3. Now let’s create a basic step-time sequencer. Open the Piano Roll editor and engage the MIDI In at the top of the window. Playing notes on your MIDI keyboard will now enter notes sequentially on 1/8th steps.


Retro Controller Retro Synth’s Controller section (found under the Settings page) is useful for using the Arpeggiator’s Velocity Grid as a dynamic sound modifier. Possible destinations include Wave Shape, which sounds great when using Retro Synth’s Wavetable (Table) synthesis mode.





4. You can vary the step rate away from the default 1/8th setting by opening the Step Input Keyboard (Window > Show Step Input Keyboard). Try creating a 303-like 1/16th sequence by changing the note value to semiquavers.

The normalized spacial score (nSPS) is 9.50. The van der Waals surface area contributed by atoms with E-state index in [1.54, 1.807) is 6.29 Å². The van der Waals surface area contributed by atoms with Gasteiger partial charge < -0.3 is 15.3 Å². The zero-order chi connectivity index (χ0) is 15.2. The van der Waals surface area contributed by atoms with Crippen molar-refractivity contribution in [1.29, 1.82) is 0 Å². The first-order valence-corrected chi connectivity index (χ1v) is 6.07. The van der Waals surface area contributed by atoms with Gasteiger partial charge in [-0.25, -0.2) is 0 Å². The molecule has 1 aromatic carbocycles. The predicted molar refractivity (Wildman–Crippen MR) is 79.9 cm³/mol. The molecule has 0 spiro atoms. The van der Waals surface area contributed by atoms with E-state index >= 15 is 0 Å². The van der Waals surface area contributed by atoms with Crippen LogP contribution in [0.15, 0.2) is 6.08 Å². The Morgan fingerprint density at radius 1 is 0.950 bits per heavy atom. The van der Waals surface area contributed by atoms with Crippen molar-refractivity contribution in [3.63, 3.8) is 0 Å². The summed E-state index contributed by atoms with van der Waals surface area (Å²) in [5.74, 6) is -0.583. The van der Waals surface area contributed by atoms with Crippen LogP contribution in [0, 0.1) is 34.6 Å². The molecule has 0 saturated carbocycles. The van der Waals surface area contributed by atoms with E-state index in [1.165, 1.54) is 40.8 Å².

5. ‘Slide’ was an important part of a TB-303 sequence. We can imitate this by stretching notes over into the next step. Note how the envelope isn’t retriggered, with the pitch gliding between the two note pitches.



6. Another important part of a TB-303 sequence is the Accent feature. To recreate this, we first need to flatten the current velocity settings (to around 40) using the Fixed Velocity preset as part of the MIDI Transform window.

Click here to see how to add more effects to your step-time sequencing